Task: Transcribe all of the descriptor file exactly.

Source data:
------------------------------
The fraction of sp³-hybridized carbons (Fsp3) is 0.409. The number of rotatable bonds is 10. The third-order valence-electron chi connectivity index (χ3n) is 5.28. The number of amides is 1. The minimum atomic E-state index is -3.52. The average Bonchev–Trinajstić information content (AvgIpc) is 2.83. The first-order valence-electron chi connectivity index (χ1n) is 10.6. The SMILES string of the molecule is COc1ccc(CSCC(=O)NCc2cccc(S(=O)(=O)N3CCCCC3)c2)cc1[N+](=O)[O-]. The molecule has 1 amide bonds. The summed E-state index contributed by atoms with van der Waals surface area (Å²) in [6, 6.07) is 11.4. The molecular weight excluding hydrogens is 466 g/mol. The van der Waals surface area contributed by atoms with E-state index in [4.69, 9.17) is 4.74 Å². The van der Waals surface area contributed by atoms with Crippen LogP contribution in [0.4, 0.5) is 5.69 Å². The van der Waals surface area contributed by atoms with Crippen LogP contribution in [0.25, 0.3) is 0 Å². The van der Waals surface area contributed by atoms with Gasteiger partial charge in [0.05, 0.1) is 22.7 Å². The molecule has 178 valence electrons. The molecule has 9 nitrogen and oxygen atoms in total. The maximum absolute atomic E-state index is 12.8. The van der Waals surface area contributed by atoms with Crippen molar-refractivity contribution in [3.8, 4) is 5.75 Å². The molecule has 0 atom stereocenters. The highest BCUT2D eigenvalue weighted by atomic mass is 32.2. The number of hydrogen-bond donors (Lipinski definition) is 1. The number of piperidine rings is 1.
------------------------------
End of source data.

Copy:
The fraction of sp³-hybridized carbons (Fsp3) is 0.409. The number of rotatable bonds is 10. The third-order valence-electron chi connectivity index (χ3n) is 5.28. The number of amides is 1. The minimum atomic E-state index is -3.52. The average Bonchev–Trinajstić information content (AvgIpc) is 2.83. The first-order valence-electron chi connectivity index (χ1n) is 10.6. The SMILES string of the molecule is COc1ccc(CSCC(=O)NCc2cccc(S(=O)(=O)N3CCCCC3)c2)cc1[N+](=O)[O-]. The molecule has 1 amide bonds. The summed E-state index contributed by atoms with van der Waals surface area (Å²) in [6, 6.07) is 11.4. The molecular weight excluding hydrogens is 466 g/mol. The van der Waals surface area contributed by atoms with E-state index in [4.69, 9.17) is 4.74 Å². The van der Waals surface area contributed by atoms with Crippen LogP contribution in [0.4, 0.5) is 5.69 Å². The van der Waals surface area contributed by atoms with Crippen LogP contribution in [0.25, 0.3) is 0 Å². The van der Waals surface area contributed by atoms with Gasteiger partial charge in [0.05, 0.1) is 22.7 Å². The molecule has 178 valence electrons. The molecule has 9 nitrogen and oxygen atoms in total. The maximum absolute atomic E-state index is 12.8. The van der Waals surface area contributed by atoms with Crippen molar-refractivity contribution in [3.8, 4) is 5.75 Å². The molecule has 0 atom stereocenters. The highest BCUT2D eigenvalue weighted by atomic mass is 32.2. The number of hydrogen-bond donors (Lipinski definition) is 1. The number of piperidine rings is 1.